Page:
Biden Calls for Higher Tariffs on Steel Imported from China

By: | June 4th, 2024

U.S. President Joe Biden has called for higher U.S. tariffs on Chinese metal products as a part of policies aiming to please steelworkers in the state of Pennsylvania. According to Biden’s aides, the president is suggesting a raise to 25% the tariffs previously imposed by his predecessor Donald Trump on certain Chinese steel and aluminum products.

The targeted products are currently facing up to 7.5% Section 301 of the U.S. trade law reviewed by Biden in 2022, which is also a Trump-era policy. Meanwhile, a higher tariff rate is also suggested for steel and aluminum products which are worth more than more than $1 billion.

In addition, the Biden administration is also preventing China from indirectly selling its metal products from the neighbor Mexico to the U.S. At the same time, they are also investigating Chinese trade practices across the shipbuilding, maritime, and logistics sectors, which could lead to more tariffs.

These measures also invite blowback from China amid the world’s two biggest economies having already heightened tensions. In the past, Trump imposed broader tariffs during his 2017-2021 presidency which also led China to retaliate with its own levies.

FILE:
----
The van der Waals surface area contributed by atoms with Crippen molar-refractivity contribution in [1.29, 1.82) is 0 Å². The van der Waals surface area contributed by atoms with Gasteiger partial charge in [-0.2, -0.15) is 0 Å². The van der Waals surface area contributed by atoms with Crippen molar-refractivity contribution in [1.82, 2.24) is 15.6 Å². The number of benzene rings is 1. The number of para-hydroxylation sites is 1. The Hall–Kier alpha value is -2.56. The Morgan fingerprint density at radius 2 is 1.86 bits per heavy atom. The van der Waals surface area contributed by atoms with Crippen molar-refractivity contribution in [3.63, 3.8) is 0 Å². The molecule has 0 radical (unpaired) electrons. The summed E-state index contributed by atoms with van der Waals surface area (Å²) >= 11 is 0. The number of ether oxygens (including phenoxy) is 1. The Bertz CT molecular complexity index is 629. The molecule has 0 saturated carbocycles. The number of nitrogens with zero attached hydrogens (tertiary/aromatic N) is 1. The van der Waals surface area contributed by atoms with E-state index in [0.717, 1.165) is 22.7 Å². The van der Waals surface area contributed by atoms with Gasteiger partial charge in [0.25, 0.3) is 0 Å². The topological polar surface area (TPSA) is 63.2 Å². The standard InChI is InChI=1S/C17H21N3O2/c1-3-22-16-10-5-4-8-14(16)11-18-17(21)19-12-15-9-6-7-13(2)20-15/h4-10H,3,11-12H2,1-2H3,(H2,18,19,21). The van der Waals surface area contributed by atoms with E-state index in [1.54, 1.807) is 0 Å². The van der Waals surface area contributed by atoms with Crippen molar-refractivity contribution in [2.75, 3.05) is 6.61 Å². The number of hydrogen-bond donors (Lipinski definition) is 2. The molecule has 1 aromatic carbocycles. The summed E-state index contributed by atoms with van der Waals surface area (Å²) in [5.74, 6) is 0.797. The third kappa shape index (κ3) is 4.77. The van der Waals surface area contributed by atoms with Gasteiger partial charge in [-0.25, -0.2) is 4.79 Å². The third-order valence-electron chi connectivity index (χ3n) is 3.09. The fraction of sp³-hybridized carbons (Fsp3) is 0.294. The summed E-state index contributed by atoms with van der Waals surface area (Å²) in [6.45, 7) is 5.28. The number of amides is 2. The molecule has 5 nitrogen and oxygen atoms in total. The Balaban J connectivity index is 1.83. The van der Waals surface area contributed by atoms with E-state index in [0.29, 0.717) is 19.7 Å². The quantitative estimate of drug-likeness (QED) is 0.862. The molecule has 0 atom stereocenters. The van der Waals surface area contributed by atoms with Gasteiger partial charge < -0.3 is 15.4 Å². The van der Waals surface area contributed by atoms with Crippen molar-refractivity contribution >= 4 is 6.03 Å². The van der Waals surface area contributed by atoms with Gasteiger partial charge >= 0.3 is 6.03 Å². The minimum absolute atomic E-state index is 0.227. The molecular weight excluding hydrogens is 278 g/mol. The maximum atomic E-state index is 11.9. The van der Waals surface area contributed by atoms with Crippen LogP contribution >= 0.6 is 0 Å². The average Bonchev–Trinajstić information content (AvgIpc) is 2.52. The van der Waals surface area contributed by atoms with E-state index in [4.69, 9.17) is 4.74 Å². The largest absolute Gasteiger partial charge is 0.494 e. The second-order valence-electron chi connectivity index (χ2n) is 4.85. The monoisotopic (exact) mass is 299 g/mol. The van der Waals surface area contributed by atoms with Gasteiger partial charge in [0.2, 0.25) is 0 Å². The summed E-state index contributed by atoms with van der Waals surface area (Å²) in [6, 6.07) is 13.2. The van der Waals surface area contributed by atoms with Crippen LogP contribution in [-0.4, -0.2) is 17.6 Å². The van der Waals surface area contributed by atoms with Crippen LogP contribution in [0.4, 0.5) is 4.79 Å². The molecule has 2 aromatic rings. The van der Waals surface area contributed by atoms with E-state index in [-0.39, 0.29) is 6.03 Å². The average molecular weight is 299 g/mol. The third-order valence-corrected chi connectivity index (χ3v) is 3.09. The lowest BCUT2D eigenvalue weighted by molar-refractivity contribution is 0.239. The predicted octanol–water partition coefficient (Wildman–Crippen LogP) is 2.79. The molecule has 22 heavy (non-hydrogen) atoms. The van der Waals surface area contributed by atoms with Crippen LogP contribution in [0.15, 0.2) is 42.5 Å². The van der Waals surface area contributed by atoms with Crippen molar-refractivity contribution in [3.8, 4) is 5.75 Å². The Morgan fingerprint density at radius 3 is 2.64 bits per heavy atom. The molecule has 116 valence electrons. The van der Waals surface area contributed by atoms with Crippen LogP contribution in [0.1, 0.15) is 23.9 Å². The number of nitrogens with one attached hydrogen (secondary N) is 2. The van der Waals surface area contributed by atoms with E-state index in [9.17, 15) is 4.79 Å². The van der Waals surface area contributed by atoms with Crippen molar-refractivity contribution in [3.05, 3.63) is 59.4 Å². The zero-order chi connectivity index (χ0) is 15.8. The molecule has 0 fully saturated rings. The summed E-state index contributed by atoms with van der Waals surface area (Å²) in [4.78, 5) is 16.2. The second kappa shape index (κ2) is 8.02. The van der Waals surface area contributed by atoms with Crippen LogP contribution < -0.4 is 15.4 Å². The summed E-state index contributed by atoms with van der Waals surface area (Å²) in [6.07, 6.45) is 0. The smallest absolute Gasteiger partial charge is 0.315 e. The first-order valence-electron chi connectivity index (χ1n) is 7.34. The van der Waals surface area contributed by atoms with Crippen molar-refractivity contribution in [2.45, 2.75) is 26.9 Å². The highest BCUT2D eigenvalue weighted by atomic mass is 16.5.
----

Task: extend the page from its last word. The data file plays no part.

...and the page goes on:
According to U.S. Census Bureau data compiled by the American Iron and Steel Institute, China was the seventh-largest exporter of steel to the U.S. in 2023, with shipments of 598,000 net tons, a fall of 8.2% from 2022. Meanwhile, Canada was the top exporter to the U.S., with 6.9 million tons, followed by Mexico, with 4.2 million tons. On the other hand, AISI data also reported domestic steelmakers shipped 89.3 million net tons of steel in 2023.

China’s economy grew by a faster-than-expected 5.3% in the first quarter as the country has turned to exports to shore up growth amid protracted weakness in the property sector and increasing local government debt.

Chinese customs data showed the country exported 25.8 million tons of steel products in the first quarter of 2023, the highest for the period since 2016 and a rise of 30.7% year on year.

The new tariffs would come on top of 25% Section 232 national security tariffs, which were also imposed by Trump on steel and aluminum products, and product-specific anti-dumping and anti-subsidy duties for the triple-digit percentages.

Ashton Henning

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